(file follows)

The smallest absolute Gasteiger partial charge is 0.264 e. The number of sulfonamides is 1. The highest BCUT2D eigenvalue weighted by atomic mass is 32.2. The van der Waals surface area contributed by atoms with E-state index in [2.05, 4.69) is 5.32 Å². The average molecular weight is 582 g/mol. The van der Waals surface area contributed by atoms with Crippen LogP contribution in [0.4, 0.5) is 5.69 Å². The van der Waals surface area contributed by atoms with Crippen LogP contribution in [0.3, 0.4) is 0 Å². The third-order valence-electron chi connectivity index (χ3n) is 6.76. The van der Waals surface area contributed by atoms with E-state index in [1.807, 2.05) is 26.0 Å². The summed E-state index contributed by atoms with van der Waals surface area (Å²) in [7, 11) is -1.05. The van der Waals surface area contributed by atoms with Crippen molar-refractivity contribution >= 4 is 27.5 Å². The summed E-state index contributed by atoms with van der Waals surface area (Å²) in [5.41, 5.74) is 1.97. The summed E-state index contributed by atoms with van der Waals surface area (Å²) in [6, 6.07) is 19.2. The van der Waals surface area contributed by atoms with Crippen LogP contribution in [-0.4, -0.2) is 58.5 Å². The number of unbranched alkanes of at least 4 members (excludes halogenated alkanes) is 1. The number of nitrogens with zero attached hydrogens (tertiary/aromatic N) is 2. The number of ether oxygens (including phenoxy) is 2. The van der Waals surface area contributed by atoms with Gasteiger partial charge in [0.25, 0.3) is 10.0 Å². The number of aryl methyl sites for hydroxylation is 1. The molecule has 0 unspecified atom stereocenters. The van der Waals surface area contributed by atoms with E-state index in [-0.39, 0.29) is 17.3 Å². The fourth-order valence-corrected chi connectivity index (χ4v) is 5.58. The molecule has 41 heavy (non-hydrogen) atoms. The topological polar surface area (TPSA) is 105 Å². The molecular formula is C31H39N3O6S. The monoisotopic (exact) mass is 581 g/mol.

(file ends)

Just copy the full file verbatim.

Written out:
The smallest absolute Gasteiger partial charge is 0.264 e. The number of sulfonamides is 1. The highest BCUT2D eigenvalue weighted by atomic mass is 32.2. The van der Waals surface area contributed by atoms with E-state index in [2.05, 4.69) is 5.32 Å². The average molecular weight is 582 g/mol. The van der Waals surface area contributed by atoms with Crippen LogP contribution in [0.4, 0.5) is 5.69 Å². The van der Waals surface area contributed by atoms with Crippen LogP contribution in [0.3, 0.4) is 0 Å². The third-order valence-electron chi connectivity index (χ3n) is 6.76. The van der Waals surface area contributed by atoms with E-state index in [1.807, 2.05) is 26.0 Å². The summed E-state index contributed by atoms with van der Waals surface area (Å²) in [7, 11) is -1.05. The van der Waals surface area contributed by atoms with Crippen molar-refractivity contribution >= 4 is 27.5 Å². The summed E-state index contributed by atoms with van der Waals surface area (Å²) in [5.41, 5.74) is 1.97. The summed E-state index contributed by atoms with van der Waals surface area (Å²) in [6, 6.07) is 19.2. The van der Waals surface area contributed by atoms with Crippen LogP contribution in [-0.4, -0.2) is 58.5 Å². The number of unbranched alkanes of at least 4 members (excludes halogenated alkanes) is 1. The number of nitrogens with zero attached hydrogens (tertiary/aromatic N) is 2. The number of ether oxygens (including phenoxy) is 2. The van der Waals surface area contributed by atoms with Gasteiger partial charge in [0.25, 0.3) is 10.0 Å². The number of aryl methyl sites for hydroxylation is 1. The molecule has 0 unspecified atom stereocenters. The van der Waals surface area contributed by atoms with E-state index in [-0.39, 0.29) is 17.3 Å². The fourth-order valence-corrected chi connectivity index (χ4v) is 5.58. The molecule has 41 heavy (non-hydrogen) atoms. The topological polar surface area (TPSA) is 105 Å². The molecular formula is C31H39N3O6S. The monoisotopic (exact) mass is 581 g/mol.